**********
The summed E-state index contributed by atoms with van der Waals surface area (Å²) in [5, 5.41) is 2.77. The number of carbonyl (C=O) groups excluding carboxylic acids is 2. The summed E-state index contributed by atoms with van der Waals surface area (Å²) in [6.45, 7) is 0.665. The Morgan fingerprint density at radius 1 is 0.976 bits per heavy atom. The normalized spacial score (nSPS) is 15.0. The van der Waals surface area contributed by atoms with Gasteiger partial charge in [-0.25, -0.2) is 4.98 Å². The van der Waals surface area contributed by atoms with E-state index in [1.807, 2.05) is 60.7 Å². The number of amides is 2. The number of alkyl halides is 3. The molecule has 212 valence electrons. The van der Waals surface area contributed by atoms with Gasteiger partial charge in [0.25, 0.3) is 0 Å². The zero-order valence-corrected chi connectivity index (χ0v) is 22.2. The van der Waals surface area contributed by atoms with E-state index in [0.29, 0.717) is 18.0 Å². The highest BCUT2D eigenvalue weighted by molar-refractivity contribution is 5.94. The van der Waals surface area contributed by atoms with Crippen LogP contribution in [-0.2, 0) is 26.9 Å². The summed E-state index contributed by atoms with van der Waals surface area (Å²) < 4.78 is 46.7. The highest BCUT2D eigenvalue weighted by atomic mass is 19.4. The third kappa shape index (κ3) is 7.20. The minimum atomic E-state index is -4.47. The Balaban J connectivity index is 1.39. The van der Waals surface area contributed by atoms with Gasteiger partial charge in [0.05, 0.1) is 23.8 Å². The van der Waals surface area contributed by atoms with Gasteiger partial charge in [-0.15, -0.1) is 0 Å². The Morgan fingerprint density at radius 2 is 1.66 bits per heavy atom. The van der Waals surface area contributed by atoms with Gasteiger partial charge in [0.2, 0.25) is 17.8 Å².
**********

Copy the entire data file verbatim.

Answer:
The summed E-state index contributed by atoms with van der Waals surface area (Å²) in [5, 5.41) is 2.77. The number of carbonyl (C=O) groups excluding carboxylic acids is 2. The summed E-state index contributed by atoms with van der Waals surface area (Å²) in [6.45, 7) is 0.665. The Morgan fingerprint density at radius 1 is 0.976 bits per heavy atom. The normalized spacial score (nSPS) is 15.0. The van der Waals surface area contributed by atoms with Gasteiger partial charge in [-0.25, -0.2) is 4.98 Å². The van der Waals surface area contributed by atoms with E-state index in [1.807, 2.05) is 60.7 Å². The number of amides is 2. The number of alkyl halides is 3. The molecule has 212 valence electrons. The van der Waals surface area contributed by atoms with Gasteiger partial charge in [0.25, 0.3) is 0 Å². The zero-order valence-corrected chi connectivity index (χ0v) is 22.2. The van der Waals surface area contributed by atoms with E-state index in [0.29, 0.717) is 18.0 Å². The highest BCUT2D eigenvalue weighted by molar-refractivity contribution is 5.94. The van der Waals surface area contributed by atoms with Crippen LogP contribution in [-0.2, 0) is 26.9 Å². The summed E-state index contributed by atoms with van der Waals surface area (Å²) < 4.78 is 46.7. The highest BCUT2D eigenvalue weighted by atomic mass is 19.4. The third kappa shape index (κ3) is 7.20. The minimum atomic E-state index is -4.47. The Balaban J connectivity index is 1.39. The van der Waals surface area contributed by atoms with Gasteiger partial charge in [0.05, 0.1) is 23.8 Å². The van der Waals surface area contributed by atoms with Gasteiger partial charge in [-0.15, -0.1) is 0 Å². The Morgan fingerprint density at radius 2 is 1.66 bits per heavy atom. The van der Waals surface area contributed by atoms with Gasteiger partial charge in [0.2, 0.25) is 17.8 Å².